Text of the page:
Skyphos lettuce is a loose-leaf lettuce with a unique, crinkled texture and a sweet and mild flavor. It is famous for salad greens, sandwiches, wraps, and garnishing plates.
Skyphos lettuce is relatively easy to grow and can be harvested in as little as four weeks. The plant is deep green, and the leaves are thick and tender.
It is also very resistant to bolting and can grow in various temperatures, making it an excellent choice for multiple climates.
3. Salanova® Green Butter
Salanova® Green Butter lettuce was developed by the Dutch company Bejo Seeds in 2005. Salanova® Green Butter lettuce is a large, loose-leaf with a mild, buttery flavor, and it is an excellent choice for salads, sandwiches, and wraps.
The leaves are divided into sections, giving the lettuce its distinctive look. Salanova® Green Butter lettuce is also known for its high content of vitamins A and C and other essential vitamins and minerals. This lettuce variety is easy to grow and maintain in the home garden and is resistant to bolting.
4. Salanova® Red Butter
Salanova® Red Butter lettuce is a variety of lettuce developed by the Dutch seed company Rijk Zwaan and has a dark red color, a sweet flavor, and a loose head shape.
The leaves are slightly crunchy and have a mild, buttery taste. Salanova® Red Butter lettuce is famous for salads, sandwiches, wraps, and other dishes, and it is also a great source of vitamins and minerals.
Sunland lettuce is romaine grown in the San Joaquin Valley of California. It is a high-quality variety well-suited for salads, sandwiches, and wraps. Sunland lettuce is produced in a unique environment that combines the ideal soil, climate, and irrigation.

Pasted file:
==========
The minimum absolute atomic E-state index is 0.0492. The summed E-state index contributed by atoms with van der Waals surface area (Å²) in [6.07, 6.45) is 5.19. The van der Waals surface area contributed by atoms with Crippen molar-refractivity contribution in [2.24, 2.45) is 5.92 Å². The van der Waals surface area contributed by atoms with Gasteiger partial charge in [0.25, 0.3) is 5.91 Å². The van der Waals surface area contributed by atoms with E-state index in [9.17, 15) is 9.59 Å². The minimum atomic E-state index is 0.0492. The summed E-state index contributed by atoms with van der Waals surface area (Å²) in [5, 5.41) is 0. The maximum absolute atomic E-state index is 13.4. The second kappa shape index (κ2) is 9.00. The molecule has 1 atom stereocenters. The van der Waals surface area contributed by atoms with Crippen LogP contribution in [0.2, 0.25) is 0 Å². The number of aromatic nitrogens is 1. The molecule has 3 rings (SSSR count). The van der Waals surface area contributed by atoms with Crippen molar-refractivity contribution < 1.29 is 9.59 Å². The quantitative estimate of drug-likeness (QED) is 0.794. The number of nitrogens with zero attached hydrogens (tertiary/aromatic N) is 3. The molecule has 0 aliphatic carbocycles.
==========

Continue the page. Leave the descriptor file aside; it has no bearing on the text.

This combination produces a unique flavor and texture unmatched by other lettuces. Sunland lettuce is also known for its high nutritional value, packed with essential vitamins, minerals, and antioxidants.
Its high nutritional content is why it is a popular choice for health-conscious consumers.
Sparx lettuce is a unique variety known for its high levels of nutrition and flavor. It is a chicory family member and is a cross between iceberg and romaine lettuce.
It has a bright, crisp texture and a sweet, nutty flavor. It is rich in vitamins A, C, and K, folate, iron, and calcium. It is also a good source of dietary fiber. Sparx lettuce is a popular choice for salads, sandwiches, and wraps.
Casey Lettuce is a hybrid variety of lettuce developed in Australia. It has a medium-green leaf with a firm, crunchy texture and a sweet, mild flavor.
Casey Lettuce is one of Australia’s most popular lettuce varieties and is also grown in New Zealand, the United States, and several other countries.
It is commonly used as a salad green but can also be eaten cooked or as a topping for sandwiches. Casey Lettuce is a cool-season crop, best planted in the early spring or late summer.
FAQs on The Best 7 Lettuce Types to Grow During Summer Months
If you plant lettuce in early spring, you can beat the heat and get a crop mid-summer. If your local climate is warm, you must use every resource to keep the lettuce plants cool enough not to bolt.
Shade cloth, mulching, persistently moist soil, and a close eye for pests are some tasks that are less important in cooler weather.